Employment Lawyers Can Answer Your Employment Law Questions
Hello, my name is XXXXX XXXXX it is my pleasure to assist you with your question today.
Whilst there is no legal obligation on employers to provide a reference for past employees, if they choose to do so they will automatically owe them a duty to take reasonable care in the preparation of the reference. This basically requires the employer to be accurate in the contents of the reference and ensure it is based on facts, rather than personal opinion.
Certain difficulties may arise, depending on the circumstances that have led to a particular reference. For example, in the case of Bartholomew v London Borough of Hackney the court decided that the employer was not in breach of its duty of care to the employee by providing a reference which contained details of disciplinary proceedings which were pending when the employee left. An employer is under a duty of care to provide a reference that is true, accurate and fair and does not present facts so as to give a misleading impression overall. Therefore, if the employer had not included details of the disciplinary proceedings it would have failed in its duty to the prospective employer to provide a reference that was not unfair or misleading.
In the later case of Cox v Sun Alliance Life Ltd it was decided that an employer will be negligent in providing a reference that refers to an employee’s misconduct unless the employer had carried out an investigation and had reasonable grounds for believing that the misconduct had taken place.
If some of the above conditions are met, the employer is unlikely to be acting unlawfully or negligently and can provide the reference in question. However, if it is obvious that incorrect facts have been relied on, the contents are false or evidently misleading, there may be a potential case for negligence against the employer and this matter could be taken further by seeking compensation due to negligence in the civil courts. If the employer refuses to deal with this directly with you then unfortunately you cannot force them to do anything or seek compensation without going to court.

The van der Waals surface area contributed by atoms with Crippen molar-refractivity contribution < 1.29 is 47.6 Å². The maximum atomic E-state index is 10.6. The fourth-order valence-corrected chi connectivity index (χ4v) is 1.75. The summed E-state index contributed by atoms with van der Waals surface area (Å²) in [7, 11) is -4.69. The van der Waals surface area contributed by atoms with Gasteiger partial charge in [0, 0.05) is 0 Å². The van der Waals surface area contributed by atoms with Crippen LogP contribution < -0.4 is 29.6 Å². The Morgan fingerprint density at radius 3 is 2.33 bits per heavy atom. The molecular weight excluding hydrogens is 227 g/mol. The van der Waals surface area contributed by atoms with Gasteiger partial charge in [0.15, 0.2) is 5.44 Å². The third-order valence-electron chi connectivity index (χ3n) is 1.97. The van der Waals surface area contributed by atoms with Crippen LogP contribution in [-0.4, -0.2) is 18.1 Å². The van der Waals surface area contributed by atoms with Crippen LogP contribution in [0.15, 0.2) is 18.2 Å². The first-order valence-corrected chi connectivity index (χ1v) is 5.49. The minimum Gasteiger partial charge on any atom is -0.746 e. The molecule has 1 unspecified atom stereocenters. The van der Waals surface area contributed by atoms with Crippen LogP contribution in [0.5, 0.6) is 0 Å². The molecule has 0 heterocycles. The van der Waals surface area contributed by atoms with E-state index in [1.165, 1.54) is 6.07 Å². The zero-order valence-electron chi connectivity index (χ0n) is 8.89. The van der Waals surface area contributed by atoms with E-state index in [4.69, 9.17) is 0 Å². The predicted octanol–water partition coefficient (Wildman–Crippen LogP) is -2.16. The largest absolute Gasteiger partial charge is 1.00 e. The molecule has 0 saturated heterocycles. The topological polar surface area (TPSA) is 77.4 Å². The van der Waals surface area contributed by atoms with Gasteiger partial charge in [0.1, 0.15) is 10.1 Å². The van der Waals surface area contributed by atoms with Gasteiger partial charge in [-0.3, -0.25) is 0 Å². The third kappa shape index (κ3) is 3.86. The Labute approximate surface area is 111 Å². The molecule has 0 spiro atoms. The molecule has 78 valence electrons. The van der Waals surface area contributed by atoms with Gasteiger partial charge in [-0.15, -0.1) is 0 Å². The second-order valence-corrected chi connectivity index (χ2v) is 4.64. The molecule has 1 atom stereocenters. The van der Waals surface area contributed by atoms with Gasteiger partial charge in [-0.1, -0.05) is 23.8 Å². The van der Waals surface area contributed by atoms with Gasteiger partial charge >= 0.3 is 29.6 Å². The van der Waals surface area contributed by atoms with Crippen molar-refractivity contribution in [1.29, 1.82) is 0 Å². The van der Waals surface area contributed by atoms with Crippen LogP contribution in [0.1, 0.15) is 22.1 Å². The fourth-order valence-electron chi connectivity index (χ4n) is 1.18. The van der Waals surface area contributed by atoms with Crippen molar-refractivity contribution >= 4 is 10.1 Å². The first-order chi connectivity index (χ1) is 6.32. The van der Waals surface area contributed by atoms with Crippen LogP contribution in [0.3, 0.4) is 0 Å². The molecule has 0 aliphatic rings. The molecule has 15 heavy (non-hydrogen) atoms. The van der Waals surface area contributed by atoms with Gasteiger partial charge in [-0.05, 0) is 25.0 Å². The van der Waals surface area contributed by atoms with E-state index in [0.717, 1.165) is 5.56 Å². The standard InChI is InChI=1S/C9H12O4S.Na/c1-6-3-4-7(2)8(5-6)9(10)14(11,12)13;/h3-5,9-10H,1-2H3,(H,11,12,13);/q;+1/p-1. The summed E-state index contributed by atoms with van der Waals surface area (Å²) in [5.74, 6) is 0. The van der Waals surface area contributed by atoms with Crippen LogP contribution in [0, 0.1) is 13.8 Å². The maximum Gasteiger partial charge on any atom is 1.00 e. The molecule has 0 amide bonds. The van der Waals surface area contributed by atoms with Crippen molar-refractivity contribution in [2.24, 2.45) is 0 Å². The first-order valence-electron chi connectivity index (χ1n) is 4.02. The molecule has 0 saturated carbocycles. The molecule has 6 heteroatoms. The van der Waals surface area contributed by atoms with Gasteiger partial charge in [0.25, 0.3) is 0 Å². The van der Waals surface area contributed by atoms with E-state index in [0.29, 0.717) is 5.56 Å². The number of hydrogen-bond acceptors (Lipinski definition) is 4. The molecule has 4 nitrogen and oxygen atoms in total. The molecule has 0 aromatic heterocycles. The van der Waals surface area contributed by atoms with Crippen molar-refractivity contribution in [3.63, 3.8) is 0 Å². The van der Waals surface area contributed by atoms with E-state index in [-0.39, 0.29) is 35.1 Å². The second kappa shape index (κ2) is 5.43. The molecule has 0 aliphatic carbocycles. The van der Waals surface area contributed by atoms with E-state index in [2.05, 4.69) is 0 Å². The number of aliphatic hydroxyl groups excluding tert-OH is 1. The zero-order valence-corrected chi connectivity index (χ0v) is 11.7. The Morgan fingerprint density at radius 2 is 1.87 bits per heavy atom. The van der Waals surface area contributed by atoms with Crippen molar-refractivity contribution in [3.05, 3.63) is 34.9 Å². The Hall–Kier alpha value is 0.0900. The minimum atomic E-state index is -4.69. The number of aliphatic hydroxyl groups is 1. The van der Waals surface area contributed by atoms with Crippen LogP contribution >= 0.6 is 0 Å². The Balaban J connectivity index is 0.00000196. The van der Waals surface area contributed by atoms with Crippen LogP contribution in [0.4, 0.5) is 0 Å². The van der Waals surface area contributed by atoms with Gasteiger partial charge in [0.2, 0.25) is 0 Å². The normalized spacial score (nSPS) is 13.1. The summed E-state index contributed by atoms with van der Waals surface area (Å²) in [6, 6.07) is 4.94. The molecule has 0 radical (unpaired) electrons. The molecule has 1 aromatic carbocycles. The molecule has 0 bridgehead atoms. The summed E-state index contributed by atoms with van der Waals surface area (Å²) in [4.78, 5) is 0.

I am sorry but i dont really understand what you are saying
how do i come back tomorrow after i have digested it
there was no misconduct and no indication of any worry about my standard of work
you can simply save the link to this page and come back to it any time, i would be happy to answer any questions you may have
I am seeking advice on what course is open to me....for example will acas assist and if so how or will an employment tribunal be feasible and if so how do i initiate it. my interpretation of what you say is that my only course of action is to claim via civil court....what relevance is there that there was absolutely no previous warning that this person was not satisfied with my work.
ACAS will not necessarily be able to help with this. Their services are only free if this matter was to go to a tribunal but this is not the case here because you cannot make such a claim in the employment tribunal. It is not possible to challenge a reference in the employment and you can only make a claim for negligence in the county court. So whilst you can use them for mediation they will charge for this service.
An employer does not have to give prior warning of issues before they mention them in a reference but the key is still whether the contents of the reference were truthful as that is all that is required by the employer
Ben Sorry to continue being a "thicky" but does the fact that there is only this one manager who wrote this (the other manager completely supports me) and that I regularly supervised and cared for 15 clients at a time constitute sufficient for me to claim this person made an incorrect statement on my reference? (initiative / constant requirement for supervision)
No problem, I am here to clarify any queries you have. I cannot comment whether the contents of the reference are truthful and whether you actually have a case to take further. I obviously do not know the facts and whether the reference conveys the truth or not. You have to decide that because you are the only one that knows if this is the case. However, if the employer cannot provide evidence to back up the reference and even more so, if there is evidence to show that the reference was not correct, then that could be potentially negligent
Ben Thankyou, so essentially i need to query my ex employer and request that they justify that part of the reference? the rest of it being fine.
yes that is correct, you should first try and resolve this directly with the employer. Tell them what you disagree with and ask them to change it. You may even state that you believe their comments are negligent. Legal action should always be seen as a last resort